By September 1942, a brutal hand-to-hand battle was being waged inside Stalingrad. As they fought from house to house and street to street, the Germans found that all of the tactical advantages they had possessed in fighting across the steppes were lost in the close confines of the city. Tanks and the mechanized strategy of Blitzkrieg counted for nothing here. Red Army soldiers of the 62nd Army, under the command of Vasily Chuikov – a Soviet commander famous for his ruthlessness – tackled the Germans in encounters that were savage beyond belief. ‘We had knives,’ says Suren Mirzoyan, one of the Red Army soldiers who fought the Germans at close quarters. ‘Do you know when you press a ripe tomato, juice comes out? I stabbed him [a German soldier] with a knife and everything around was in blood. I felt only one thing – kill, kill. A beast… If you were not strong enough physically, the Germans would have swallowed you. Each metre of Stalingrad meant possible death. Death was in our pockets. Death was always on our steps.’
‘Hand to hand combat, positional warfare’ says Joachim Stempel, a German officer with the Sixth Army at Stalingrad, ‘I don’t want to say it was entirely foreign, but they were elements of our training which were very much on the fringe. We were an offensive army, trained for attack, and we were able to defend ourselves, of course, but we didn’t have the experience of the Russian soldiers, whose training, whose nature and whose whole psyche of being tied to their native soil were all thrown into the mix. We didn’t have that, and I think that we had more casualties because we weren’t as close to nature as the Russians.’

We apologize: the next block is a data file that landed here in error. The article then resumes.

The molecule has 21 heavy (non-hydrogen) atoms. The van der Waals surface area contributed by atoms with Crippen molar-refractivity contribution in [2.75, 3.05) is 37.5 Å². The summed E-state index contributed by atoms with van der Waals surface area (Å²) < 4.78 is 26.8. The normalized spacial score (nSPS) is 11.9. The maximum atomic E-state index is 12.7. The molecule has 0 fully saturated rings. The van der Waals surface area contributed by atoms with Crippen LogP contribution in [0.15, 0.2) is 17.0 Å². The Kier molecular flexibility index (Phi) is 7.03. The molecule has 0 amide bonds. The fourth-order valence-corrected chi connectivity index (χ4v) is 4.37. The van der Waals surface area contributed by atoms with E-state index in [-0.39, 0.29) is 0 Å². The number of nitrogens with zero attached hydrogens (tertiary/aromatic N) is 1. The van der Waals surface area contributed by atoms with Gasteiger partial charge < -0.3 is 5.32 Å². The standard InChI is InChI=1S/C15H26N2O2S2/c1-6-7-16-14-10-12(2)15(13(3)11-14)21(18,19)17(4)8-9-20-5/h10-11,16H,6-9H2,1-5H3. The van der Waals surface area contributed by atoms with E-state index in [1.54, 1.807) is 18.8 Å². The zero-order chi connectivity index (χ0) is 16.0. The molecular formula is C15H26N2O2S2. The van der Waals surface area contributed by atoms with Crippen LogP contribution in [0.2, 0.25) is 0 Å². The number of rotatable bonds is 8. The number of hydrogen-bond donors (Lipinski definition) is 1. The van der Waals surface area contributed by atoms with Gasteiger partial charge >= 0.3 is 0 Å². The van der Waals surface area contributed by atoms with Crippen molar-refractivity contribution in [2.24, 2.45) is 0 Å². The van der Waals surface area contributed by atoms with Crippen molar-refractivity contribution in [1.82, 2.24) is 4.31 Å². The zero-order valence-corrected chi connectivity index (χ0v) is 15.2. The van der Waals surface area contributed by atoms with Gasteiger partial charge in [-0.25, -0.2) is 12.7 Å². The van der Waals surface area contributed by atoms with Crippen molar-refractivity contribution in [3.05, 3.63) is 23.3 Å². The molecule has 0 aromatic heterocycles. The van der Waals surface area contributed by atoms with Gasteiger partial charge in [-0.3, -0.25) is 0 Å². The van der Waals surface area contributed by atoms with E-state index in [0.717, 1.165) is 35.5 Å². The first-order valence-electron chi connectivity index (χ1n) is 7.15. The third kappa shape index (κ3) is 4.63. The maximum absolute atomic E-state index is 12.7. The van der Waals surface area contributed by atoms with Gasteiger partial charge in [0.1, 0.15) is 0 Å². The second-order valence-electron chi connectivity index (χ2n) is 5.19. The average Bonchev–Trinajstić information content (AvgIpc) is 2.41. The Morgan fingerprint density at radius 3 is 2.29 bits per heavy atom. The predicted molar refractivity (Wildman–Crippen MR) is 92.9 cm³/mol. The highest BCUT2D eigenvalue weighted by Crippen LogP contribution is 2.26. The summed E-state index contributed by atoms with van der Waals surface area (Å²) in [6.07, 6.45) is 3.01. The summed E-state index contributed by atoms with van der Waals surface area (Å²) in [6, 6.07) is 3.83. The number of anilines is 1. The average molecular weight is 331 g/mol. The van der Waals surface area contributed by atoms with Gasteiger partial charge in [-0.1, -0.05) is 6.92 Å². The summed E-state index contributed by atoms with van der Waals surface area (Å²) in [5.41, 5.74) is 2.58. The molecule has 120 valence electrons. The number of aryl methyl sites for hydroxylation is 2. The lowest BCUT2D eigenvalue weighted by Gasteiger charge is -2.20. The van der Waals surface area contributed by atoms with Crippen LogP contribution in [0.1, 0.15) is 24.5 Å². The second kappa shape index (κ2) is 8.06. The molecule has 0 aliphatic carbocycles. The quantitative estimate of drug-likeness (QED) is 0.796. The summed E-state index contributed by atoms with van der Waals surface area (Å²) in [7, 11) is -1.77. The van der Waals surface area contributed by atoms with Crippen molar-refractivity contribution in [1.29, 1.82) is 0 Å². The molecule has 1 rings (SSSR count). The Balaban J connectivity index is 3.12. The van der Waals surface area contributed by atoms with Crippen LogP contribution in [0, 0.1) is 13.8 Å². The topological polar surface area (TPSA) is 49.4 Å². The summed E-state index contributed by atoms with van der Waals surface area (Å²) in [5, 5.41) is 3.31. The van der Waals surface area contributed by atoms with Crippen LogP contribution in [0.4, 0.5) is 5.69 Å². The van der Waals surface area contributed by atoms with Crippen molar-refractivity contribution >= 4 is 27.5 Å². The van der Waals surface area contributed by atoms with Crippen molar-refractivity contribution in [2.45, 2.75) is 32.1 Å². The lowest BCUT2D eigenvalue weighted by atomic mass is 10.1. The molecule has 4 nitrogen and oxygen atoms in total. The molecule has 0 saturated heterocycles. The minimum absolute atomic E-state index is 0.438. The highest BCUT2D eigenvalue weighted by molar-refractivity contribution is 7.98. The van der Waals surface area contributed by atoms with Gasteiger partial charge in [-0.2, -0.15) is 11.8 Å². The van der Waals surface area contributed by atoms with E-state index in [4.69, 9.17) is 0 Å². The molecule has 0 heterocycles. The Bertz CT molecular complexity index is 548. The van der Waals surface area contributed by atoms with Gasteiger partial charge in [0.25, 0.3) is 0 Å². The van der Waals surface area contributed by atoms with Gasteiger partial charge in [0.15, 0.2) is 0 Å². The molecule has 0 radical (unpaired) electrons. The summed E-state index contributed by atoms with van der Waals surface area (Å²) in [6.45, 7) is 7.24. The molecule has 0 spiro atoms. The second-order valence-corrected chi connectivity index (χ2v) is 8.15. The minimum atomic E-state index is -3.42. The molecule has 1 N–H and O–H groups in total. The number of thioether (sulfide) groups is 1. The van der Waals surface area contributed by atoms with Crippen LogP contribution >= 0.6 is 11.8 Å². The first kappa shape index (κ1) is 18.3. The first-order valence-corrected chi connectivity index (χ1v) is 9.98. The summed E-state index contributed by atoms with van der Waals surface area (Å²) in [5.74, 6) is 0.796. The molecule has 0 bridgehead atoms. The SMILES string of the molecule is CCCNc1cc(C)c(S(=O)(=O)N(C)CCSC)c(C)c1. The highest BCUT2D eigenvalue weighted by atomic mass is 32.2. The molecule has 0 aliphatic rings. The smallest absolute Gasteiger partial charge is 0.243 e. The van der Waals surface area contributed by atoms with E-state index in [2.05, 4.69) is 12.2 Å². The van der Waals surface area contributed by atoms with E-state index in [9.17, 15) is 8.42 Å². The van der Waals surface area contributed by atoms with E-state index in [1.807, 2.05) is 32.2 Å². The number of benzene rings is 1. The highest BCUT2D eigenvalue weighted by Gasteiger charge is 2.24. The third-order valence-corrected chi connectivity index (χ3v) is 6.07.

With the launch of Operation Uranus – the Soviet offensive aimed at encircling the Sixth Army – in November 1942 and the subsequent failure of the German relief effort, the soldiers of the Sixth Army knew they were doomed. After a miserable Christmas and New Year – during which they were reduced to eating their own horses – the Germans in Stalingrad resigned themselves to their inevitable fate.
Hitler, though, made one last gesture in an attempt to show that the sacrifice of the Sixth Army at Stalingrad had almost a kind of epic, Wagnerian quality. On 30 January 1943, with the Red Army just metres away from German headquarters at the Univermag store in the centre of Stalingrad, Hitler made General Paulus, the commander of the Sixth Army, into a Field Marshal. The message to Paulus was clear. Since no German Field Marshal had ever allowed himself to be captured, Hitler expected Paulus to commit suicide. But Paulus didn’t choose to kill himself, and was captured alive the next day.
The minutes of Hitler’s situation conference, of 1 February, still exist, and demonstrate the anger and incomprehension the Fuehrer felt. ‘What hurts me so much,’ said Hitler, ‘is that the heroism of so many soldiers is cancelled out by one single characterless weakling… What is ‘life’?... the individual must die anyway. It is the nation which lives on after the individual…’i
But with the defeat at Stalingrad, it seemed less likely than ever that the ‘nation’ created by Hitler would live on much longer; because now the Germans would begin their slow retreat back – all the way to Berlin.
i Quoted in General Walter Warlimont, Inside Hitler’s Headquarters, 1939-45, Presido Press, 1964, pp. 303-6